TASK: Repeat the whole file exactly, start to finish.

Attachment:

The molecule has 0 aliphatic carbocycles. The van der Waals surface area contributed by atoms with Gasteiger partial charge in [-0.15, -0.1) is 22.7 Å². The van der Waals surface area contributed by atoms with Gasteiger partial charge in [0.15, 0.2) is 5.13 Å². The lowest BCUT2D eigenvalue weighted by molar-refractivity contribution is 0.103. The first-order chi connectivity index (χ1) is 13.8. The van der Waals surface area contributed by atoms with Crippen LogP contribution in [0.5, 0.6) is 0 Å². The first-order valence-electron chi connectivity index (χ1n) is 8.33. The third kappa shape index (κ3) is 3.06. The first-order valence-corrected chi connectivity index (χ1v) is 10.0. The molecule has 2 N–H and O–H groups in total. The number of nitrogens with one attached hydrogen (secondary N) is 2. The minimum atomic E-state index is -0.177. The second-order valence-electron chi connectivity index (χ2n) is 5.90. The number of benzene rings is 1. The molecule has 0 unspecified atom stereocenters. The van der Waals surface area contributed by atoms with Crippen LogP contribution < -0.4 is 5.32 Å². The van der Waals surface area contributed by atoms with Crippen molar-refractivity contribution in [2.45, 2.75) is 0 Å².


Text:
The molecule has 0 aliphatic carbocycles. The van der Waals surface area contributed by atoms with Gasteiger partial charge in [-0.15, -0.1) is 22.7 Å². The van der Waals surface area contributed by atoms with Gasteiger partial charge in [0.15, 0.2) is 5.13 Å². The lowest BCUT2D eigenvalue weighted by molar-refractivity contribution is 0.103. The first-order chi connectivity index (χ1) is 13.8. The van der Waals surface area contributed by atoms with Crippen LogP contribution in [0.5, 0.6) is 0 Å². The first-order valence-electron chi connectivity index (χ1n) is 8.33. The third kappa shape index (κ3) is 3.06. The first-order valence-corrected chi connectivity index (χ1v) is 10.0. The molecule has 2 N–H and O–H groups in total. The number of nitrogens with one attached hydrogen (secondary N) is 2. The minimum atomic E-state index is -0.177. The second-order valence-electron chi connectivity index (χ2n) is 5.90. The number of benzene rings is 1. The molecule has 0 unspecified atom stereocenters. The van der Waals surface area contributed by atoms with Crippen LogP contribution < -0.4 is 5.32 Å². The van der Waals surface area contributed by atoms with Crippen molar-refractivity contribution in [2.45, 2.75) is 0 Å².